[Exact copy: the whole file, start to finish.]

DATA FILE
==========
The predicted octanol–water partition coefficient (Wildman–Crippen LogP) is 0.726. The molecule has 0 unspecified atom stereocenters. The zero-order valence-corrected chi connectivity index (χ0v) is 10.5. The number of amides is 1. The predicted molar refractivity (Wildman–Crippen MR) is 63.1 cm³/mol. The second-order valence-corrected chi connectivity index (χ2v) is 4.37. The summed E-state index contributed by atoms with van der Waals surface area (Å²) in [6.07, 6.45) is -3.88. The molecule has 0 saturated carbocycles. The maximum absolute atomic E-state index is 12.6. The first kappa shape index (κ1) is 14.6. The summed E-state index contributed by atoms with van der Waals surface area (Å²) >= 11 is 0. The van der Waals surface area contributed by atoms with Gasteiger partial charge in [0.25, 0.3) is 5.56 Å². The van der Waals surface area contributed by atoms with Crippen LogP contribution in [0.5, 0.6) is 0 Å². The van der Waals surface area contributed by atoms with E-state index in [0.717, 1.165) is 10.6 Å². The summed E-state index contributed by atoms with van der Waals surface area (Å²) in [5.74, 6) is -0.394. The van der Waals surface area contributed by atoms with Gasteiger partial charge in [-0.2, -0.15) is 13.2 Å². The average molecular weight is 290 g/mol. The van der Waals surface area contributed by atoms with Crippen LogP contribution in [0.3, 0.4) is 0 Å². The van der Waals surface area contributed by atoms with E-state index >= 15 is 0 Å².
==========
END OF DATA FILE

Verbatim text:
The predicted octanol–water partition coefficient (Wildman–Crippen LogP) is 0.726. The molecule has 0 unspecified atom stereocenters. The zero-order valence-corrected chi connectivity index (χ0v) is 10.5. The number of amides is 1. The predicted molar refractivity (Wildman–Crippen MR) is 63.1 cm³/mol. The second-order valence-corrected chi connectivity index (χ2v) is 4.37. The summed E-state index contributed by atoms with van der Waals surface area (Å²) in [6.07, 6.45) is -3.88. The molecule has 0 saturated carbocycles. The maximum absolute atomic E-state index is 12.6. The first kappa shape index (κ1) is 14.6. The summed E-state index contributed by atoms with van der Waals surface area (Å²) >= 11 is 0. The van der Waals surface area contributed by atoms with Gasteiger partial charge in [0.25, 0.3) is 5.56 Å². The van der Waals surface area contributed by atoms with Crippen LogP contribution in [0.5, 0.6) is 0 Å². The van der Waals surface area contributed by atoms with E-state index in [0.717, 1.165) is 10.6 Å². The summed E-state index contributed by atoms with van der Waals surface area (Å²) in [5.74, 6) is -0.394. The van der Waals surface area contributed by atoms with Gasteiger partial charge in [-0.2, -0.15) is 13.2 Å². The average molecular weight is 290 g/mol. The van der Waals surface area contributed by atoms with Crippen LogP contribution in [0.3, 0.4) is 0 Å². The van der Waals surface area contributed by atoms with E-state index >= 15 is 0 Å².